When I started, I reduced the “day job” hours and worked on the pet brand part time. I was earning enough to get by, and put every other hour and dime into the new company for the next year or so.
Financially it was a bit tight, and although I had less scheduled time working for someone else, I ended up working way more than full time overall.
Creatively, it was amazing! I finally got to work on something that was important to me, and that I had total control over. In a strange way, design gets harder when someone else isn’t giving you the boundaries.
Because I was (and still am) running the brand solo, I’ve had to learn a TON about sales, marketing, operations, manufacturing, and finances - all of which were tough, interesting, and ultimately made me design new products much better, taking all the elements of business into account.
It’s certainly a roller coaster of ups and downs, but I am happy to be in control of my own business and still get to make stuff that I care about.
Do you have some new ideas cooking that you’d like to make/sell?
It kinda depends on direct retail, wholesale, big box and distributor sales.
I began with my landed costs and planned for a retail price that would allow profit in any sales channel. This has changed over the years. I started out with a fat margin, planning for the eventual day when I would sell to a big box store. For reference, they usually ask for about 20% off wholesale (or more), so for a $100 retail product, I’d sell to them at $40. For example: one of my first products landed at ~$30, and I set retail at $150.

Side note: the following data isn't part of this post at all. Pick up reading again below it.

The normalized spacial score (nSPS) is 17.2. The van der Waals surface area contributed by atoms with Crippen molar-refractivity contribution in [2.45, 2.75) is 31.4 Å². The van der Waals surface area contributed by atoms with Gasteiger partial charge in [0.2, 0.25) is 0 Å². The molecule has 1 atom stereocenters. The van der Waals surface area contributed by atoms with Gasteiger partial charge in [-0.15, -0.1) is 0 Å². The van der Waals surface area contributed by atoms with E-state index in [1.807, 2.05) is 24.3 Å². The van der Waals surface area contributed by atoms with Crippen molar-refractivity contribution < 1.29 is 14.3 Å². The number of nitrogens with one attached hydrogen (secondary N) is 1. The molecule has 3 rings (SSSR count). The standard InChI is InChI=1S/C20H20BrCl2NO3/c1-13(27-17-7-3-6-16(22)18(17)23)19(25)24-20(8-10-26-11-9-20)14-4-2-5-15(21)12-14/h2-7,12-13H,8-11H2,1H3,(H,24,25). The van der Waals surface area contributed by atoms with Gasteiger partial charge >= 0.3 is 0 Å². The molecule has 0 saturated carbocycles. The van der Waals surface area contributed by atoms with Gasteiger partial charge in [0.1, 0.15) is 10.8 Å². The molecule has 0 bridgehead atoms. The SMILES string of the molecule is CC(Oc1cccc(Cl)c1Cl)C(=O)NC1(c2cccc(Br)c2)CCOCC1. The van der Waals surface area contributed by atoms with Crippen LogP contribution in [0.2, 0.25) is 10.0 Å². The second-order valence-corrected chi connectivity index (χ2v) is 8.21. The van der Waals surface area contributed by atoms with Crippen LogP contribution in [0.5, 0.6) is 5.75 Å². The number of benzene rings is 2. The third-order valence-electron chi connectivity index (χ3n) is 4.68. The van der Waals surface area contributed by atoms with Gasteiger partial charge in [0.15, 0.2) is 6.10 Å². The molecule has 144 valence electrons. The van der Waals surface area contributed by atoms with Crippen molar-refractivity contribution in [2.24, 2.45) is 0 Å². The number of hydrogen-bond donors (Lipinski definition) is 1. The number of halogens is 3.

My focus now is direct retail through our site and amazon.
Over the years I’ve lowered my prices and am currently experimenting with a target gross margin of 66% and net of 33%. Then other business costs would come out of that 33%, with a target overall net of 20%.
I do run my business very lean, and I think I can make this happen. In my category, lower prices seem to do well. Add in the high MOQ from the factories and everything points to low retail prices and sell, sell, sell!
I do plan to distribute overseas, and when those prices will likely be about 10-25% over factory cost. That would be container QTY orders only.
I am absolutely a designer first. I do and always have loved business, but not nearly as much as making great stuff.
It can be a bit of a right/left brain challenge to do everything in a company, but like many trained ID’rs I have a pretty good handle on process. Whether it be a design project or a business project, the ID process can be applied well.
Before getting my Masters in ID at Pratt, I studied Art and Small Business Management, so I’ve had some exposure. But learning on the job is much more comprehensive/real/challenging.
I was saving for a downpayment on a house, and used that money for my first production run instead.
Success can been seen many ways. Did I sell all the product I produced? Yes! Am I mega rich now? No!
Setbacks have never been major, like losing 10’s of thousands of dollars on a unsaleable product. The biggest challenges have been around getting the products made exactly as I wanted, for the price I wanted (rarely possible - there has to be some give and take).
At this point, I am confident that almost any product I make for the brand could sell for above break-even, so the risk is lower. It’s taken a while to build and to get to know my audience though. Audience is the #1 asset for a brand like mine.
Where there specific setbacks that you were thinking about?
Did/do you have a roadmap of your launches, or just release one product at a time whenever it’s ready?
150 retail sounds like it could be a rather complicated product - how long is the time to market given that you have to wear all the hats?
How do you do QC for the container qty amounts?
What would be your first hire? Sales rep, controller, another designer?